The DOE statistics may have been bearish yesterday, but other pieces of news seemed to steal thunder away from the data. The main event yesterday which aided a weakening dollar and a hike in oil prices, was President-elect Trumps’ speech (Keep in mind: there is often an inverse relationship between the dollar index and oil prices). The other key piece of news yesterday, was one that many of us have been anxiously awaiting to hear an update on, “production cuts.”
The US Dollar index weakened yesterday by approximately 1.5 % from its highs. Not to mention, U.S. stocks had their worst start for 2017 and WTI Crude went up 2.8 %. Who is to blame?
Some wonder if the finger should be pointed at President-elect Donald Trump. Trump discussed many topics, but for whatever reason he did not make much mention of the economy. Instead, he focused on topics such as U.S. spy agencies and pharmaceutical companies, in regards to how they partake in unethical practices.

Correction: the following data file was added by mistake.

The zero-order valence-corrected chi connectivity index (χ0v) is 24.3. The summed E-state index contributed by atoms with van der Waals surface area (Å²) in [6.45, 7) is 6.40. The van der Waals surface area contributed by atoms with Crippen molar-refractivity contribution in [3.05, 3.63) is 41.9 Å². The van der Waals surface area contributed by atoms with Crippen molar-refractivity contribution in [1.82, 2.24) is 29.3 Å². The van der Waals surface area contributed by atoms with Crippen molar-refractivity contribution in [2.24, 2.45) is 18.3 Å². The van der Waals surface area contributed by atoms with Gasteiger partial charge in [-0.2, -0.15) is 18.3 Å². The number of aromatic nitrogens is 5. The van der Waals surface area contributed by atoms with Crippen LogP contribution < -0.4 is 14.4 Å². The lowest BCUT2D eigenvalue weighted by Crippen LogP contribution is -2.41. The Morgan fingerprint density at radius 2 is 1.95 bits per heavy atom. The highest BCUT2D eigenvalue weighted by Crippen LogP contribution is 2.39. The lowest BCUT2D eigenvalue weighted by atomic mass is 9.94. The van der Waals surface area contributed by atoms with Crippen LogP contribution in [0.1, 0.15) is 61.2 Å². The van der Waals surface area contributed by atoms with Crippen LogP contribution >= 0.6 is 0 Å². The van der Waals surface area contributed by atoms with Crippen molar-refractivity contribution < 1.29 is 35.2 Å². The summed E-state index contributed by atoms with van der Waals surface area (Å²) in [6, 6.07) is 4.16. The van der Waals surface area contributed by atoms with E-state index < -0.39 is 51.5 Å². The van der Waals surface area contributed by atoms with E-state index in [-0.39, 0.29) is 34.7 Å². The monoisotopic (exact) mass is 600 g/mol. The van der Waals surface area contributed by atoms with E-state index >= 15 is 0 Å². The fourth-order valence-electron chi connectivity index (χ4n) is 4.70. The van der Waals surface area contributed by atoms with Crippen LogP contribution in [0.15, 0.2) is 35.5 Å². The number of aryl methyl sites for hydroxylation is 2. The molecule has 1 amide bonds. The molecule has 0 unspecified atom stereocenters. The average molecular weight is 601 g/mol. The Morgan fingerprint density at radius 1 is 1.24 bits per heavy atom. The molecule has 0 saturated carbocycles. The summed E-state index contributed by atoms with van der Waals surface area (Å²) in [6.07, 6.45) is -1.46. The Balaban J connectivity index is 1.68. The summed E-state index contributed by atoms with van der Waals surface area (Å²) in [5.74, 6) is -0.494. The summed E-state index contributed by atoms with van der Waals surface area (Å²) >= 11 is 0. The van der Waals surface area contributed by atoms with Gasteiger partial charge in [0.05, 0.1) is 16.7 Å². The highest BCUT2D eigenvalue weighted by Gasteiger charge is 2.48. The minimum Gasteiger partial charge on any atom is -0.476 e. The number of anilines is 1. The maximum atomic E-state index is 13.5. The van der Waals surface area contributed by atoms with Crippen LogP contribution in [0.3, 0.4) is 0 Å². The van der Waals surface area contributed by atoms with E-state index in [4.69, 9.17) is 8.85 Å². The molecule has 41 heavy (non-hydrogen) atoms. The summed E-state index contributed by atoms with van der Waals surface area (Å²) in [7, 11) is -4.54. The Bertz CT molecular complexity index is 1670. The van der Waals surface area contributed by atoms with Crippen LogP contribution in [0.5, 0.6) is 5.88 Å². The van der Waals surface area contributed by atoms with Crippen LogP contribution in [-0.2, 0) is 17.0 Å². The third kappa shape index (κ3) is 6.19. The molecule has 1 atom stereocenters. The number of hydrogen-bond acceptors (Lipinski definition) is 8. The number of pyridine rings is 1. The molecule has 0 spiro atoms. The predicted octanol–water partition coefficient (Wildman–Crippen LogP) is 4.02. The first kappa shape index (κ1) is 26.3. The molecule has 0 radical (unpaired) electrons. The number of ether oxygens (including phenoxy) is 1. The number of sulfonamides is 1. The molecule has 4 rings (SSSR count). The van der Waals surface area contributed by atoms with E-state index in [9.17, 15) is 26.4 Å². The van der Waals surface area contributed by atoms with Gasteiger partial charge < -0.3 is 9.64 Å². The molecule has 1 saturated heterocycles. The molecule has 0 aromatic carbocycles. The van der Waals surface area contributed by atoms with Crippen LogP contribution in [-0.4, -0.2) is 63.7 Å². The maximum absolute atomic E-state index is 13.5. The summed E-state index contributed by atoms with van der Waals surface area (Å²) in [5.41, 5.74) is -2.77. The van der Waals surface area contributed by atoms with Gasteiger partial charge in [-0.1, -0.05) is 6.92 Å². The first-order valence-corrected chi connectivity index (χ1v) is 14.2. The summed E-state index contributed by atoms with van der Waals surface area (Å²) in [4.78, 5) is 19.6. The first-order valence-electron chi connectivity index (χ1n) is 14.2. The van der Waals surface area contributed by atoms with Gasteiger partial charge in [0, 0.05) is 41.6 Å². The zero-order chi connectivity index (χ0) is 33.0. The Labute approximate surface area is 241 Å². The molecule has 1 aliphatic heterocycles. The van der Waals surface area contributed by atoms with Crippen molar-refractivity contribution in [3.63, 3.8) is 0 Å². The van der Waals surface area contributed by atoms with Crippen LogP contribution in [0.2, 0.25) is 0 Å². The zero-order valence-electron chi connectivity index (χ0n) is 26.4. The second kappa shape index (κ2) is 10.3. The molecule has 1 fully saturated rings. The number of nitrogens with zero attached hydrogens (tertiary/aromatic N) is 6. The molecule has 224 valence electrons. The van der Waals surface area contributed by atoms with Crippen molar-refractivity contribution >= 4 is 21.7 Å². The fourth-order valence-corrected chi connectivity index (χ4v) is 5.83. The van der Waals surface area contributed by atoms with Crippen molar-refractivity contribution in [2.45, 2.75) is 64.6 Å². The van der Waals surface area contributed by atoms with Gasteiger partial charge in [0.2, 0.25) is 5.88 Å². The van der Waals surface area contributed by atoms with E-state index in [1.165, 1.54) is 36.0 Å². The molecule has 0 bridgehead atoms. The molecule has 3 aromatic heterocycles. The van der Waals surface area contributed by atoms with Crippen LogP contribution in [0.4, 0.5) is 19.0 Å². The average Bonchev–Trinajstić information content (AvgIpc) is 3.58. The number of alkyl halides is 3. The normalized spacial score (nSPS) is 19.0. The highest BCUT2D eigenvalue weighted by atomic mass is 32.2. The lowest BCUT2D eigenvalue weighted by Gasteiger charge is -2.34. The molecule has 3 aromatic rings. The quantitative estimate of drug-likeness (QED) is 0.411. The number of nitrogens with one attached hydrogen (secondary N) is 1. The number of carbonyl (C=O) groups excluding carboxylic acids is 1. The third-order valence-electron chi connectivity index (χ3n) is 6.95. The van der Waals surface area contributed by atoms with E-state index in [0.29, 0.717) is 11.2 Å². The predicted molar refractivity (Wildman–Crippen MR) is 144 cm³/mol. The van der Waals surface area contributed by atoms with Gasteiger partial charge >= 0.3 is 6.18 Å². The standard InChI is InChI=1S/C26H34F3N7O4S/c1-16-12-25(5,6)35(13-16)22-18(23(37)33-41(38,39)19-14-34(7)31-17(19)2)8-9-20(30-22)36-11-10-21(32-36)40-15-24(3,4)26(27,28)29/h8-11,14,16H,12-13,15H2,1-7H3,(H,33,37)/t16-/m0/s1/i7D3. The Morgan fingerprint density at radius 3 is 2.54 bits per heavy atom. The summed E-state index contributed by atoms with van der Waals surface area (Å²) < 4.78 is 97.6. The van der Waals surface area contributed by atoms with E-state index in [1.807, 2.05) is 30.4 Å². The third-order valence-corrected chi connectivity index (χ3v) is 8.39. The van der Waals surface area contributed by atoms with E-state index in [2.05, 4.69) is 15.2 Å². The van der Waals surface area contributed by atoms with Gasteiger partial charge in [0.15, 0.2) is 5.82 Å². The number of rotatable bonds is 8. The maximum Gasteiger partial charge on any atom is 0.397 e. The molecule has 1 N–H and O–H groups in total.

The question at hand, is, why did the markets react the way that they did, if Trump did not discuss anything relating to the markets? According to Peter Cardillo, lead economist at First Standard Financial (NY), the fact that there was no mention of fiscal policy caused “a cautious mood in the equity arena,” which in turn weighed on the U.S. Dollar Index (DXY).
As of 12:06 pm, the NYMEX is up approximately 3 cents on Heating Oil and 2 cents on RBOB, while WTI crude is trading above 53 dollars per barrel. Why are we seeing some upside again today? If you take a look at the news regarding production cuts, you will see that most nations are honoring their commitments to cut production thus far.
To those of you who do not recall, in November, a number of different OPEC/ Non-OPEC members came together to find common ground on oil production, so that they could lessen the supply glut that has plagued the market for the last two years. These production cuts were set to begin starting January 1st, 2017.
According to BMI Research, there is currently a compliance rate of 73 % for production cuts that were agreed to in November by OPEC/ Non-OPEC members. There have been some who doubted the major oil producing nations and their promise to cut by the amount that they stated. As we can see, the members who are living up to their commitment the most, are those nations that belong to the Gulf Cooperation Council (Saudi Arabia, the United Arab Emirates, Kuwait, Qatar, Bahrain and Oman). Unfortunately, this information is only based off of the first half of the month, we will have to wait and see what happens in the back haldf of January.